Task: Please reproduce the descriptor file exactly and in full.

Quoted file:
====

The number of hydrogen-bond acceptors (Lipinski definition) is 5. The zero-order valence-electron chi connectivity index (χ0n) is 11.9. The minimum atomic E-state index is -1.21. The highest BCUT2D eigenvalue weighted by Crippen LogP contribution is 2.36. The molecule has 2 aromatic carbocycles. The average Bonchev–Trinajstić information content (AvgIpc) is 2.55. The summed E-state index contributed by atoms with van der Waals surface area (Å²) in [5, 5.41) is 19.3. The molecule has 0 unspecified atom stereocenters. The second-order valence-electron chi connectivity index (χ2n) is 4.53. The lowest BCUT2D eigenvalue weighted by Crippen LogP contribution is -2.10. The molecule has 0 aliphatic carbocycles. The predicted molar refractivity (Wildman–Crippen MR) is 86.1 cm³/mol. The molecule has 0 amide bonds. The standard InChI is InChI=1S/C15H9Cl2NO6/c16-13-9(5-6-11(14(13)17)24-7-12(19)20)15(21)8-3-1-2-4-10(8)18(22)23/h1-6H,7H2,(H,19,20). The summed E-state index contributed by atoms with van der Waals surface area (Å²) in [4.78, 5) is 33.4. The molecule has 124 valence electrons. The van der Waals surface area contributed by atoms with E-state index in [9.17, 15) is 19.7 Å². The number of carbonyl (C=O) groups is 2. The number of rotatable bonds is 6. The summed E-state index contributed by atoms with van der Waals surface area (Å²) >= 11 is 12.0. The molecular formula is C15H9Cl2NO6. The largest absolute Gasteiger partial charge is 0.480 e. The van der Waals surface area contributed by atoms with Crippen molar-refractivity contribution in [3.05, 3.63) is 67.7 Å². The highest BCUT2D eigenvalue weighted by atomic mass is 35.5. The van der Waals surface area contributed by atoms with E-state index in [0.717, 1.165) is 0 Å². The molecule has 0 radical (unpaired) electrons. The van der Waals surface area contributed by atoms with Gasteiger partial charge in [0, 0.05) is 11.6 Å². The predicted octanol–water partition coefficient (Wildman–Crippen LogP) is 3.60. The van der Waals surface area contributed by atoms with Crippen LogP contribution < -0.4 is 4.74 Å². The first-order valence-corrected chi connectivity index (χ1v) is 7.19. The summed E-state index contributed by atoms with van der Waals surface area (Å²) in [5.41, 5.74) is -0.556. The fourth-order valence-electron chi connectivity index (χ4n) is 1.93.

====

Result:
The number of hydrogen-bond acceptors (Lipinski definition) is 5. The zero-order valence-electron chi connectivity index (χ0n) is 11.9. The minimum atomic E-state index is -1.21. The highest BCUT2D eigenvalue weighted by Crippen LogP contribution is 2.36. The molecule has 2 aromatic carbocycles. The average Bonchev–Trinajstić information content (AvgIpc) is 2.55. The summed E-state index contributed by atoms with van der Waals surface area (Å²) in [5, 5.41) is 19.3. The molecule has 0 unspecified atom stereocenters. The second-order valence-electron chi connectivity index (χ2n) is 4.53. The lowest BCUT2D eigenvalue weighted by Crippen LogP contribution is -2.10. The molecule has 0 aliphatic carbocycles. The predicted molar refractivity (Wildman–Crippen MR) is 86.1 cm³/mol. The molecule has 0 amide bonds. The standard InChI is InChI=1S/C15H9Cl2NO6/c16-13-9(5-6-11(14(13)17)24-7-12(19)20)15(21)8-3-1-2-4-10(8)18(22)23/h1-6H,7H2,(H,19,20). The summed E-state index contributed by atoms with van der Waals surface area (Å²) in [4.78, 5) is 33.4. The molecule has 124 valence electrons. The van der Waals surface area contributed by atoms with E-state index in [9.17, 15) is 19.7 Å². The number of carbonyl (C=O) groups is 2. The number of rotatable bonds is 6. The summed E-state index contributed by atoms with van der Waals surface area (Å²) >= 11 is 12.0. The molecular formula is C15H9Cl2NO6. The largest absolute Gasteiger partial charge is 0.480 e. The van der Waals surface area contributed by atoms with Crippen molar-refractivity contribution in [3.05, 3.63) is 67.7 Å². The highest BCUT2D eigenvalue weighted by atomic mass is 35.5. The van der Waals surface area contributed by atoms with E-state index in [0.717, 1.165) is 0 Å². The molecule has 0 radical (unpaired) electrons. The van der Waals surface area contributed by atoms with Gasteiger partial charge in [0, 0.05) is 11.6 Å². The predicted octanol–water partition coefficient (Wildman–Crippen LogP) is 3.60. The van der Waals surface area contributed by atoms with Crippen LogP contribution < -0.4 is 4.74 Å². The first-order valence-corrected chi connectivity index (χ1v) is 7.19. The summed E-state index contributed by atoms with van der Waals surface area (Å²) in [5.41, 5.74) is -0.556. The fourth-order valence-electron chi connectivity index (χ4n) is 1.93.